But this time I decided to finally get serious and do a better job at capturing the glory of fireworks. I did online research to determine some guidelines, and then headed to the sports complex with my Nikon D300, Nikon 17-55mm lens, and a tripod. For a change, I set everything on manual: I focused to infinity, set my aperture at f/16 (no bokeh necessary in this situation), and switched the shutter speed to “bulb.” When you use the bulb setting, you push the shutter down and hold it until you think you’ve captured enough of the fireworks burst, and then release. Experts opined that anywhere from one to four seconds should do the trick. For me, three seconds was the sweet spot for getting the best fireworks photos.

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The trickiest part was trying to capture both the ground fireworks at the same time as those in the air. It was hard to have both in focus; I only was successful once, but I like the way it turned out.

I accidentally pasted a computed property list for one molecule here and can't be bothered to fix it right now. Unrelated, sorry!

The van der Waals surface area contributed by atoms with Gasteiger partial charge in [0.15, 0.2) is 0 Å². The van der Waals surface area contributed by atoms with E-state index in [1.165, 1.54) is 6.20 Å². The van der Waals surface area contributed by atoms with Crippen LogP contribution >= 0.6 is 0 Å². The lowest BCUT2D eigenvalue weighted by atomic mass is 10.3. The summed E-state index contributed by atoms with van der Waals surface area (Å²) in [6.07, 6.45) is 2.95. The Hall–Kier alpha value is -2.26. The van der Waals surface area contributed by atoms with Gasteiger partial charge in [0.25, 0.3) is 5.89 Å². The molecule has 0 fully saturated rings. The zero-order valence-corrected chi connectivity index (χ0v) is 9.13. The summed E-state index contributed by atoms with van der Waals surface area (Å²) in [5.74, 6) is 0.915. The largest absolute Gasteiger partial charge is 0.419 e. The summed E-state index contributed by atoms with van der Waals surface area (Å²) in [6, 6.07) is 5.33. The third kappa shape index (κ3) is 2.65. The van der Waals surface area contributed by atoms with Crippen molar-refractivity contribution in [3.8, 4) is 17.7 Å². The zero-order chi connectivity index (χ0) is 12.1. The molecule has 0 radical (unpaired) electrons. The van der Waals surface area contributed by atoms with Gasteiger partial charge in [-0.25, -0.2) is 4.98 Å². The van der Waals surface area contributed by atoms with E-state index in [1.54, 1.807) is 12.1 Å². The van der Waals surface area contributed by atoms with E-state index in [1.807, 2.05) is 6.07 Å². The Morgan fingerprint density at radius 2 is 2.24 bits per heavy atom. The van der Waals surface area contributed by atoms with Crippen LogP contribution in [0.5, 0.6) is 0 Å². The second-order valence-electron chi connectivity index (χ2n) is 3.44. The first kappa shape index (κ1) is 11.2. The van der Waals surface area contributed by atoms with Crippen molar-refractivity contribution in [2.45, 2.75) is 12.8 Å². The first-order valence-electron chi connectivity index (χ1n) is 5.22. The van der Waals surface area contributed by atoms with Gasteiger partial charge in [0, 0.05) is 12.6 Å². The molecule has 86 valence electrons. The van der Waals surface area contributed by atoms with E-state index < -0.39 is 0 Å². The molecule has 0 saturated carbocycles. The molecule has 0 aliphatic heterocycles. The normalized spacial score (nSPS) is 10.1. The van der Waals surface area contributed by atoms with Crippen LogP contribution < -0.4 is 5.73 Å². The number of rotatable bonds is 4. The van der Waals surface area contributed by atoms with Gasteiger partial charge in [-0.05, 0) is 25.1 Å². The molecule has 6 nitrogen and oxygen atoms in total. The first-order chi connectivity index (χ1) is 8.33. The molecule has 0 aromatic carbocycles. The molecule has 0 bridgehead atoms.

Fireworks above and below

Fireworks above and below

It helped that it was a clear night. Even the breeze came out to blow the mosquitos away.

"Palm trees" swaying in the air

"Palm trees" swaying in the air

I had read about trying to achieve the “palm tree” effect—getting the rockets’ trails and the bursts in the same photo. Thanks to good timing and luck, I scored big time!

Finale time!

Finale time!

The best part of any fireworks show, of course, is the finale. The patriotic music builds, and the pyrotechnic crew shoots lots of pretty colors into the night sky. Definitely time for the rockets’ red glare . . .

Part of the finale

Part of the finale

. . . and the bombs bursting in air! I had fun looking at the fireworks show through my lens and documenting the event. Can’t wait to try to improve next year on hopefully another fabulous photo Fourth!

Photo Friday: I(n) S(earch) O(f) Sharper Photos

The batter in still life pose

The batter in still life pose (ISO 250)